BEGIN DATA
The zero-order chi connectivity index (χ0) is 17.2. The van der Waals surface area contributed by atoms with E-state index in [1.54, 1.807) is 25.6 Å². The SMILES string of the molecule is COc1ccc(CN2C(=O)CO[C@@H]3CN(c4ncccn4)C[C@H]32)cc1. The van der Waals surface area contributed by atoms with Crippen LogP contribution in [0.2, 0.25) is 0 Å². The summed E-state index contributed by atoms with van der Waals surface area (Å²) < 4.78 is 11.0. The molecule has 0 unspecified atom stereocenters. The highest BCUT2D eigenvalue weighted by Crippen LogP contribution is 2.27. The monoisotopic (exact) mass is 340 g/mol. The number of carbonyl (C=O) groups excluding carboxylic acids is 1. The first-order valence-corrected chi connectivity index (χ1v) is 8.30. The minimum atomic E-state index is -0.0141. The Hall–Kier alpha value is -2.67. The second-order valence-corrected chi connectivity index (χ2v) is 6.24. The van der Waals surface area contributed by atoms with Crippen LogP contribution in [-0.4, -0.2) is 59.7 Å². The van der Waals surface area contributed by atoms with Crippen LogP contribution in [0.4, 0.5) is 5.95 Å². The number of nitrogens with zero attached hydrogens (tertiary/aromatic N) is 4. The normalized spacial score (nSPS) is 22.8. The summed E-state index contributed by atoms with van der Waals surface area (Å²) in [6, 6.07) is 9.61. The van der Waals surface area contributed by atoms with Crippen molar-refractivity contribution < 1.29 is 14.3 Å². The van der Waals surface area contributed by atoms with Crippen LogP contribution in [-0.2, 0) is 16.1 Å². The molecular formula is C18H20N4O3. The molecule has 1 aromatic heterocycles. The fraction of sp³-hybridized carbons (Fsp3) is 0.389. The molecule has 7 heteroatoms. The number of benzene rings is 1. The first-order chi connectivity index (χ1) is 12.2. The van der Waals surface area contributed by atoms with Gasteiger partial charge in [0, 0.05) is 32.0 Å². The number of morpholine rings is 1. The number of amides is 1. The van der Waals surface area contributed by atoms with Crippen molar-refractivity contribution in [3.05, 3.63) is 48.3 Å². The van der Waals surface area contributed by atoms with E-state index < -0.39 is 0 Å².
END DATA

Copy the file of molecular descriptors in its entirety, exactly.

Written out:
The zero-order chi connectivity index (χ0) is 17.2. The van der Waals surface area contributed by atoms with E-state index in [1.54, 1.807) is 25.6 Å². The SMILES string of the molecule is COc1ccc(CN2C(=O)CO[C@@H]3CN(c4ncccn4)C[C@H]32)cc1. The van der Waals surface area contributed by atoms with Crippen LogP contribution in [0.2, 0.25) is 0 Å². The summed E-state index contributed by atoms with van der Waals surface area (Å²) < 4.78 is 11.0. The molecule has 0 unspecified atom stereocenters. The highest BCUT2D eigenvalue weighted by Crippen LogP contribution is 2.27. The monoisotopic (exact) mass is 340 g/mol. The number of carbonyl (C=O) groups excluding carboxylic acids is 1. The first-order valence-corrected chi connectivity index (χ1v) is 8.30. The minimum atomic E-state index is -0.0141. The Hall–Kier alpha value is -2.67. The second-order valence-corrected chi connectivity index (χ2v) is 6.24. The van der Waals surface area contributed by atoms with Crippen LogP contribution in [-0.4, -0.2) is 59.7 Å². The van der Waals surface area contributed by atoms with Crippen LogP contribution in [0.4, 0.5) is 5.95 Å². The number of nitrogens with zero attached hydrogens (tertiary/aromatic N) is 4. The normalized spacial score (nSPS) is 22.8. The summed E-state index contributed by atoms with van der Waals surface area (Å²) in [6, 6.07) is 9.61. The van der Waals surface area contributed by atoms with Crippen molar-refractivity contribution < 1.29 is 14.3 Å². The van der Waals surface area contributed by atoms with Crippen LogP contribution in [-0.2, 0) is 16.1 Å². The molecular formula is C18H20N4O3. The molecule has 1 aromatic heterocycles. The fraction of sp³-hybridized carbons (Fsp3) is 0.389. The molecule has 7 heteroatoms. The number of benzene rings is 1. The first-order chi connectivity index (χ1) is 12.2. The van der Waals surface area contributed by atoms with Gasteiger partial charge in [0, 0.05) is 32.0 Å². The number of morpholine rings is 1. The number of amides is 1. The van der Waals surface area contributed by atoms with Crippen molar-refractivity contribution in [3.05, 3.63) is 48.3 Å². The van der Waals surface area contributed by atoms with E-state index < -0.39 is 0 Å².